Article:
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Kielder100 - Relative Newbie Entering

stevekav1stevekav1 Posts: 12
edited January 2013 in XC and Enduro
Hi folks,

Firstly, hello to you all. I've lurked about these forums in the past and found them very useful.

Myself and a friend are planning on signing up for the Kielder100. I can't speak for my mate, but I've never done an event like this, let alone any event at all. So I'm looking for some advice on training and equipment etc.

So a little background info - I'm 30 and in decent shape, I've got a stock Voodoo Bantu and this will be the bike I'll be using. Not much experience XC but I've been doing much more of it over the last six months. Me and my mate generally do a 20mile trek every other weekend (half canal path, half forest track). We're based in Edinburgh. I commute to work on the bike too - about 4 miles each way, all uphill to work in the morning in about 25 minutes and 20mins back down. I'm making a list of stuff I need to do or learn.

• Basic bike maintenance - esp. changing brake pads and tyres/tubes on the fly
• Increase my commute to about 10 miles each way
• Increase my endurance fitness - longer cycles XC at the weekends (starting at about 40mile round trips.
• Experiment with eating programmes for long rides

So I'm hoping you fine people can help me with this. I can't afford to swap bikes, but I will spec it up - so what kind of equipment would you recommend? Actually, any advice would be greatly appreciated!

We're going to do this for charity too, as an incentive to see it through to the bitter, painful end.

Thanks in advance!



  • Eskimo427Eskimo427 Posts: 288
    I did Kielder in 2011 and was one of the 180 who finished.

    The best advice I can give is this:

    Try and up the number of miles to a lot more than you're doing. It took me 12 and a half hours to complete.

    Use tyres which are tough and have good grip. A friend had to pull out due to his tyre being slashed on the slate.

    Carry at least 2 pairs of brake pads and make sure they're the sintered type. My rear wore completely in the first 40 miles.

    If you're planning on upgrading your bike for the event, replace the wheels. This will make the biggest single difference.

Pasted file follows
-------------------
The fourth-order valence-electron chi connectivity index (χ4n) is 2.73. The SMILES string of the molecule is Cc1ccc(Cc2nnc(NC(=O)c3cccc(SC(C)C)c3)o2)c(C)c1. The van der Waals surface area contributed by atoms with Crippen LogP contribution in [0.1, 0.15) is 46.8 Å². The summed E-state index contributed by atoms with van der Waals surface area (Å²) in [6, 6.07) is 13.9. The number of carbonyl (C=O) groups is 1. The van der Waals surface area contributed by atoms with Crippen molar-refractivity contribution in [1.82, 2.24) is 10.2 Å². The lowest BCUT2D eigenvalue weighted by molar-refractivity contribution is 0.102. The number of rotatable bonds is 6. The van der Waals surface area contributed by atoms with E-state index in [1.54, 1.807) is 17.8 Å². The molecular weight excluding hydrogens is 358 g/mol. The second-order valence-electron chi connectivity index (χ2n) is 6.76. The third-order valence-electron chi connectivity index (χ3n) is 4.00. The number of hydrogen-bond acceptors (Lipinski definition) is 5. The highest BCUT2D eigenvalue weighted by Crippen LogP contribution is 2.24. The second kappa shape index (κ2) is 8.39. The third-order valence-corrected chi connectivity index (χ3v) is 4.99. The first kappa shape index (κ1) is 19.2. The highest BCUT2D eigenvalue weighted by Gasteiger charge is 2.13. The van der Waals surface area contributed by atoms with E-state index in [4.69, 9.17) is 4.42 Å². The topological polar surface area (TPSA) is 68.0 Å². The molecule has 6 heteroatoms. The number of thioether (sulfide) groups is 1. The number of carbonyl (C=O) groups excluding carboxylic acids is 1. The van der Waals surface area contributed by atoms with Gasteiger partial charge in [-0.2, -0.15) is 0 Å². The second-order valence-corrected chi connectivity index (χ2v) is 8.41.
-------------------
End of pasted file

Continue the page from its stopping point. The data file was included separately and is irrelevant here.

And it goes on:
Have a good breakfast before setting off. There should be a food van which will sell you burgers etc before the race starts.

    Wear clothing you know is comfortable and warm when wet.

    Make sure your water bottle holder isn't warn and will hold the bottle. I've lost bottles during events and it's no fun.

    Make sure you take all the mandatory kit with you when registering, it will be checked.

    Did I mention do more miles.......?

    Hope this helps and all the best. I'll see you there.
  • Hi Eskimo,

    Cheers for your reply. Miles miles miles and miles... I know, I think this is the biggest thing for me. I need to figure out some commuting routes to push myself. The 4 miles each way I'm doing just now are just enough to get me warmed up.

    I've already decided to use a back-pack hydration thingy instead of bottles. As for wheels and tyres and brake pads - what would be your suggestion? (I really have no idea...)

  • Eskimo427Eskimo427 Posts: 288
    As you have a lot of time to get in some good training, I'd wait until nearer the time before deciding to use a hydration pack. The food stops aren't that far apart so you might be able to go between stops without additional water. My reason for saying this is having a litre and a bit of water on your back will get quite unconfortable after being on there for a few hours. I'd do all your training with a full one on your back, don't drink from it and see how you cope.

    With regards to wheels and tyres that is down to how much you wish to spend. I bought a pair of wheels from here:

    with stans hubs and ZTR rims. They are very light and great for events. I'm not sure I want to do too much heavy riding on them, also I've found the bearings in the hubs not to be as protected as I'd like. The front and rears have been changed a few times.

    The tyres I use are panracer fire xc pro 2.1 They may not be the best rolling tyres but I think they're a good trade off with how pucture proof they are. I've only ever had one fail and that was ripped on a sharp stone. I use them for all my events and they've been great.

    Do you have any trail centres or forests within driving distance? I once drove a hundred miles to one and spent literaly from 9 in the morning until 4 in the afternoon riding around it. There a lot of good training info on here espicially in the road bike section.

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